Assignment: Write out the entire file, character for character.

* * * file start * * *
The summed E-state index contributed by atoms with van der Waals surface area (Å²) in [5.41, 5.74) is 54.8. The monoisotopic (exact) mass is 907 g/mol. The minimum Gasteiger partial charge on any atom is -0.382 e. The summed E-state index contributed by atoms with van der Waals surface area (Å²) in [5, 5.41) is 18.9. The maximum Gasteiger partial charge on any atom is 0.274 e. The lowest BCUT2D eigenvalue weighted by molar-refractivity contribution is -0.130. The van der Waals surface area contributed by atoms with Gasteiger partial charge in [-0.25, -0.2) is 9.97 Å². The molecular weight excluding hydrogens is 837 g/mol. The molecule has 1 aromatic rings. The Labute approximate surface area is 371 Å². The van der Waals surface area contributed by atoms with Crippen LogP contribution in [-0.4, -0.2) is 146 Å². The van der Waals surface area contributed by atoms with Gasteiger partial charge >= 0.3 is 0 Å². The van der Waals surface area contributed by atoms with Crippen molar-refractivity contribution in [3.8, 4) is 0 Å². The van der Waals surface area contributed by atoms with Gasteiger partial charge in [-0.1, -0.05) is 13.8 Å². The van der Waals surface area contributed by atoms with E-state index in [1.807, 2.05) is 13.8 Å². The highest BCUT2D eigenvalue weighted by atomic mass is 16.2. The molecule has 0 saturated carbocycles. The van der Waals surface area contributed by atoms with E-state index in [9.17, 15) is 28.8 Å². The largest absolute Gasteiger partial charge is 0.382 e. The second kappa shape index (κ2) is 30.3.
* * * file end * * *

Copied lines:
The summed E-state index contributed by atoms with van der Waals surface area (Å²) in [5.41, 5.74) is 54.8. The monoisotopic (exact) mass is 907 g/mol. The minimum Gasteiger partial charge on any atom is -0.382 e. The summed E-state index contributed by atoms with van der Waals surface area (Å²) in [5, 5.41) is 18.9. The maximum Gasteiger partial charge on any atom is 0.274 e. The lowest BCUT2D eigenvalue weighted by molar-refractivity contribution is -0.130. The van der Waals surface area contributed by atoms with Gasteiger partial charge in [-0.25, -0.2) is 9.97 Å². The molecular weight excluding hydrogens is 837 g/mol. The molecule has 1 aromatic rings. The Labute approximate surface area is 371 Å². The van der Waals surface area contributed by atoms with Crippen LogP contribution in [-0.4, -0.2) is 146 Å². The van der Waals surface area contributed by atoms with Gasteiger partial charge >= 0.3 is 0 Å². The van der Waals surface area contributed by atoms with Crippen molar-refractivity contribution in [3.8, 4) is 0 Å². The van der Waals surface area contributed by atoms with Gasteiger partial charge in [-0.1, -0.05) is 13.8 Å². The van der Waals surface area contributed by atoms with E-state index in [1.807, 2.05) is 13.8 Å². The highest BCUT2D eigenvalue weighted by atomic mass is 16.2. The molecule has 0 saturated carbocycles. The van der Waals surface area contributed by atoms with E-state index in [9.17, 15) is 28.8 Å². The largest absolute Gasteiger partial charge is 0.382 e. The second kappa shape index (κ2) is 30.3.